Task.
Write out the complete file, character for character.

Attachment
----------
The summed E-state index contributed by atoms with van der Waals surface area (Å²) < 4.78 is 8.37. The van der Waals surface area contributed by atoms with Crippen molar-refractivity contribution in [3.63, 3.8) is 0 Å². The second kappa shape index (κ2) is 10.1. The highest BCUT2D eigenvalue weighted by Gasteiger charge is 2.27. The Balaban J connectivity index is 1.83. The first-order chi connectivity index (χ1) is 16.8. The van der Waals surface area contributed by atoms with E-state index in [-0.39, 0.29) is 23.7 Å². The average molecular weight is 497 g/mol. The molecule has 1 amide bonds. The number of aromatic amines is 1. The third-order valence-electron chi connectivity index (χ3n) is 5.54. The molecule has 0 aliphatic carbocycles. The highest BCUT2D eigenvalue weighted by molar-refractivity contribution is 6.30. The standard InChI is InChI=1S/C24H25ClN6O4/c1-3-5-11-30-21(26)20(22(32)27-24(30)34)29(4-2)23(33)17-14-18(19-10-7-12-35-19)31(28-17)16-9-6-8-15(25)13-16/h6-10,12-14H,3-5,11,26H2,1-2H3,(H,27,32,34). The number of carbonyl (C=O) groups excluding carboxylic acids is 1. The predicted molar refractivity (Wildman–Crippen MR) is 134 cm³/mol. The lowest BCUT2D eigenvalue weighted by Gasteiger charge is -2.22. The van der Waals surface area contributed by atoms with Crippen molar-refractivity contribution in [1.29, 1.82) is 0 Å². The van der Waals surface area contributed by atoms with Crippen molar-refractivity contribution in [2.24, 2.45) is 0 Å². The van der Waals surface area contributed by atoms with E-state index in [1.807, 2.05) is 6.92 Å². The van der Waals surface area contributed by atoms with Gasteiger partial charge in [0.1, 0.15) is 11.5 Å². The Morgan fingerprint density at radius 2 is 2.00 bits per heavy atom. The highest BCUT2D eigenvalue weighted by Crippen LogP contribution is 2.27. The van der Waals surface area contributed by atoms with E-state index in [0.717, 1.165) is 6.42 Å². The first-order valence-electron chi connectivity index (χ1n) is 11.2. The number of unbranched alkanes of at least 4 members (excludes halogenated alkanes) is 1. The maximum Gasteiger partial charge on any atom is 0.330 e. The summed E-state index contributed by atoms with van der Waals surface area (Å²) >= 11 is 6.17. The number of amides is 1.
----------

The summed E-state index contributed by atoms with van der Waals surface area (Å²) < 4.78 is 8.37. The van der Waals surface area contributed by atoms with Crippen molar-refractivity contribution in [3.63, 3.8) is 0 Å². The second kappa shape index (κ2) is 10.1. The highest BCUT2D eigenvalue weighted by Gasteiger charge is 2.27. The Balaban J connectivity index is 1.83. The first-order chi connectivity index (χ1) is 16.8. The van der Waals surface area contributed by atoms with E-state index in [-0.39, 0.29) is 23.7 Å². The average molecular weight is 497 g/mol. The molecule has 1 amide bonds. The number of aromatic amines is 1. The third-order valence-electron chi connectivity index (χ3n) is 5.54. The molecule has 0 aliphatic carbocycles. The highest BCUT2D eigenvalue weighted by molar-refractivity contribution is 6.30. The standard InChI is InChI=1S/C24H25ClN6O4/c1-3-5-11-30-21(26)20(22(32)27-24(30)34)29(4-2)23(33)17-14-18(19-10-7-12-35-19)31(28-17)16-9-6-8-15(25)13-16/h6-10,12-14H,3-5,11,26H2,1-2H3,(H,27,32,34). The number of carbonyl (C=O) groups excluding carboxylic acids is 1. The predicted molar refractivity (Wildman–Crippen MR) is 134 cm³/mol. The lowest BCUT2D eigenvalue weighted by Gasteiger charge is -2.22. The van der Waals surface area contributed by atoms with Crippen molar-refractivity contribution in [1.29, 1.82) is 0 Å². The van der Waals surface area contributed by atoms with Crippen molar-refractivity contribution in [2.24, 2.45) is 0 Å². The van der Waals surface area contributed by atoms with E-state index in [1.807, 2.05) is 6.92 Å². The van der Waals surface area contributed by atoms with Gasteiger partial charge in [0.1, 0.15) is 11.5 Å². The Morgan fingerprint density at radius 2 is 2.00 bits per heavy atom. The highest BCUT2D eigenvalue weighted by Crippen LogP contribution is 2.27. The van der Waals surface area contributed by atoms with E-state index in [0.717, 1.165) is 6.42 Å². The first-order valence-electron chi connectivity index (χ1n) is 11.2. The number of unbranched alkanes of at least 4 members (excludes halogenated alkanes) is 1. The maximum Gasteiger partial charge on any atom is 0.330 e. The summed E-state index contributed by atoms with van der Waals surface area (Å²) >= 11 is 6.17. The number of amides is 1.